Here in the South we love corn. Every Southern style restaurant has it on the menu and the majority of the time it is creamed corn. When made right, it is delicious and nothing like the awful canned creamed corn. The best is made from fresh corn while it is in season. The kernels are cut right from the cob and every bit of milk from the cob is scraped off and used.
So what to do when corn is not in season? If you are like me, you did not buy extra corn last summer and freeze it. Probably should have but too late now. I discovered the next best thing to use – frozen corn. I use Birdseye® Baby Gold & White Corn from the freezer section because I like the mixture of both white and yellow corn for this dish.
After defrosting, a few pulses using the knife blade in the food processor and it is like I cut it from the cob myself. When you cut corn from the cob for creamed corn, you cut half the kernel and then go back and cut off the remainder. With this method, the key is to chop the kernels slightly with the food processor. Do not over process and get it to mush. It should look like this:
The recipe does not have cream as an ingredient. Sounds strange right? It is more a reference to the creaminess of the corn. Some people refer to it as skillet corn (it is cooked in a skillet). Only butter, corn, water, milk, flour, salt, and pepper are the ingredients. Simple. The true flavor of the corn is the highlight of this dish – a delicious side to any meal.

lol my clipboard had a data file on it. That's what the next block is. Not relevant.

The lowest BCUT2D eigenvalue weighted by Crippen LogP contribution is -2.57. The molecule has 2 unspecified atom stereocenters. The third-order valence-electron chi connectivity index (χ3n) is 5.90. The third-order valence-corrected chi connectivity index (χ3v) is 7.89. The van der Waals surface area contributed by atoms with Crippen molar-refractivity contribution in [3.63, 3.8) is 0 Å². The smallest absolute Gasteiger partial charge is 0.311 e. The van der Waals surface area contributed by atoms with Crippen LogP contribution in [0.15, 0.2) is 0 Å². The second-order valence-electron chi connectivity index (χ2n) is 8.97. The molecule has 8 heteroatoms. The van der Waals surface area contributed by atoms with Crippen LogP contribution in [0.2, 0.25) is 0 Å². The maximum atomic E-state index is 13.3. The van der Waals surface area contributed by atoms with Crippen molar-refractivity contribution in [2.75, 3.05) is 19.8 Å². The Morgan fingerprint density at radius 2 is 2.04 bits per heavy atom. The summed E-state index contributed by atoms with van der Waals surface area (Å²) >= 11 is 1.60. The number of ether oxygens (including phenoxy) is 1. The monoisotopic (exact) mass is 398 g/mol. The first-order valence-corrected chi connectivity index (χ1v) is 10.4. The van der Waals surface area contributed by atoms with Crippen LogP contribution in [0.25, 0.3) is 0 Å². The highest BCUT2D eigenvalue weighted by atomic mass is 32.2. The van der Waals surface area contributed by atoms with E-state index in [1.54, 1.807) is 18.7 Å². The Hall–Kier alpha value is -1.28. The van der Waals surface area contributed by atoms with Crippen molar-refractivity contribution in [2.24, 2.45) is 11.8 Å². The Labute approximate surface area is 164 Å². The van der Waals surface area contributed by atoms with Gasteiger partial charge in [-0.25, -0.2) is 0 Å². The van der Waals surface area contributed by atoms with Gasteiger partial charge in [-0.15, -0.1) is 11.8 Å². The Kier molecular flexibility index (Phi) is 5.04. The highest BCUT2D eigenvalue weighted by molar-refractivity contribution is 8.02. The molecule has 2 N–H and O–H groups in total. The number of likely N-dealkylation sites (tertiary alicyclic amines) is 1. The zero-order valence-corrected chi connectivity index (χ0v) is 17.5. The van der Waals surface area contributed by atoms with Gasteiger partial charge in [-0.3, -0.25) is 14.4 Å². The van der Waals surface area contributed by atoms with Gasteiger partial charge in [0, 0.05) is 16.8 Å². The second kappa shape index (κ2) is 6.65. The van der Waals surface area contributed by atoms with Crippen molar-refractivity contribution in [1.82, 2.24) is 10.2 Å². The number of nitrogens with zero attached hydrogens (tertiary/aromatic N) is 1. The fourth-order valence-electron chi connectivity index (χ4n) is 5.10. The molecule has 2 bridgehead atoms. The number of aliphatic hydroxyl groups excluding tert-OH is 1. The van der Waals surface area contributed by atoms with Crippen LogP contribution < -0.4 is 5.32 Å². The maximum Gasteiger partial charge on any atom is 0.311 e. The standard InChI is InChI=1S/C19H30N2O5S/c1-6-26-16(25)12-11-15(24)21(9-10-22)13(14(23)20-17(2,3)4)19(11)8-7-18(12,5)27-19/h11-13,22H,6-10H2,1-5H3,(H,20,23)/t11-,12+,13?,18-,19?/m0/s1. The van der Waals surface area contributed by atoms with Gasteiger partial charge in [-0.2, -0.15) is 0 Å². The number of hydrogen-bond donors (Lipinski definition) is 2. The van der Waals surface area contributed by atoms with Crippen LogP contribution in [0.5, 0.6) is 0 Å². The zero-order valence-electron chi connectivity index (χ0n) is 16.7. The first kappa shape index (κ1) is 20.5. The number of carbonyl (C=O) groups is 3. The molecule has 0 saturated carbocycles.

Corn is a staple in the South. Creamed corn is one of the ways we enjoy it. What is your favorite way to cook corn?
- 14 ounce bag frozen corn kernels thawed
- 1 cup water
- 3 tablespoons unsalted butter
- 1 tablespoon all-purpose flour
- 1/4 cup milk
- Salt and Pepper to taste
Put thawed corn in a food processor fitted with a knife blade. Pulse 4 or 5 times to break up the corn kernels. Do not over process (think as if cutting kernels in half).
Put corn in a bowl and stir in water. Cover and refrigerate for at least 1 hour.
In a non-stick skillet melt butter, add corn, and stir together. Bring to a boil and then lower heat to simmer for 10 to 15 minutes until corn is cooked through, stirring occasionally. Add salt and pepper to taste (not much is needed for sweeter flavor).
Stir flour into milk. Add a little of the milk/flour mixture at a time to slightly thicken corn. You may not need to use it all. It should be creamy and not too thick. Cook for an additional 1-3 minutes. Adjust seasoning to taste. Serve warm.
A recipe for Southern style creamed corn using frozen corn and made in a skillet (also known as skillet corn).